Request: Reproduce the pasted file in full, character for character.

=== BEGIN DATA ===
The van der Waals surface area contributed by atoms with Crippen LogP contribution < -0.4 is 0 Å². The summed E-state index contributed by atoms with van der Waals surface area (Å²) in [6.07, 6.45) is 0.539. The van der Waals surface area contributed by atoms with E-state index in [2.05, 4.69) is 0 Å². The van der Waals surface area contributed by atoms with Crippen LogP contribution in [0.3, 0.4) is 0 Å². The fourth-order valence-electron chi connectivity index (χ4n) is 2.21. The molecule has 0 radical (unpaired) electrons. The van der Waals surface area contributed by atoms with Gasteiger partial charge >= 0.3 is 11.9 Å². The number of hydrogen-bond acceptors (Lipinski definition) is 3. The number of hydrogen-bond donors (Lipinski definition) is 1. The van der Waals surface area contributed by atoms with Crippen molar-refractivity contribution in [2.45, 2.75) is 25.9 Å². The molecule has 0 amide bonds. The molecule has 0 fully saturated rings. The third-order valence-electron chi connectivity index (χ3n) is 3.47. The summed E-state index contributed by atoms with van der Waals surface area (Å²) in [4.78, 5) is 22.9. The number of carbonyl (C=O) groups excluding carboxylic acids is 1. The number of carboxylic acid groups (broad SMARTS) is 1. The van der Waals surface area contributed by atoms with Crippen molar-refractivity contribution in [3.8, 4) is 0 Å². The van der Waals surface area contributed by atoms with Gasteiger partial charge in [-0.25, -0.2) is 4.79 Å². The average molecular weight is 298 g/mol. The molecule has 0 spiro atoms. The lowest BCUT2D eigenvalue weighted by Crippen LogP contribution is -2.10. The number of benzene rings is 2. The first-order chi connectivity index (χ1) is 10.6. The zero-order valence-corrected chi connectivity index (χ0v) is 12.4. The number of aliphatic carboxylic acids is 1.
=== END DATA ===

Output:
The van der Waals surface area contributed by atoms with Crippen LogP contribution < -0.4 is 0 Å². The summed E-state index contributed by atoms with van der Waals surface area (Å²) in [6.07, 6.45) is 0.539. The van der Waals surface area contributed by atoms with E-state index in [2.05, 4.69) is 0 Å². The van der Waals surface area contributed by atoms with Crippen LogP contribution in [0.3, 0.4) is 0 Å². The fourth-order valence-electron chi connectivity index (χ4n) is 2.21. The molecule has 0 radical (unpaired) electrons. The van der Waals surface area contributed by atoms with Gasteiger partial charge >= 0.3 is 11.9 Å². The number of hydrogen-bond acceptors (Lipinski definition) is 3. The number of hydrogen-bond donors (Lipinski definition) is 1. The van der Waals surface area contributed by atoms with Crippen molar-refractivity contribution in [2.45, 2.75) is 25.9 Å². The molecule has 0 amide bonds. The molecule has 0 fully saturated rings. The third-order valence-electron chi connectivity index (χ3n) is 3.47. The summed E-state index contributed by atoms with van der Waals surface area (Å²) in [4.78, 5) is 22.9. The number of carbonyl (C=O) groups excluding carboxylic acids is 1. The number of carboxylic acid groups (broad SMARTS) is 1. The van der Waals surface area contributed by atoms with Crippen molar-refractivity contribution in [3.8, 4) is 0 Å². The van der Waals surface area contributed by atoms with Gasteiger partial charge in [-0.25, -0.2) is 4.79 Å². The average molecular weight is 298 g/mol. The molecule has 0 spiro atoms. The lowest BCUT2D eigenvalue weighted by Crippen LogP contribution is -2.10. The number of benzene rings is 2. The first-order chi connectivity index (χ1) is 10.6. The zero-order valence-corrected chi connectivity index (χ0v) is 12.4. The number of aliphatic carboxylic acids is 1.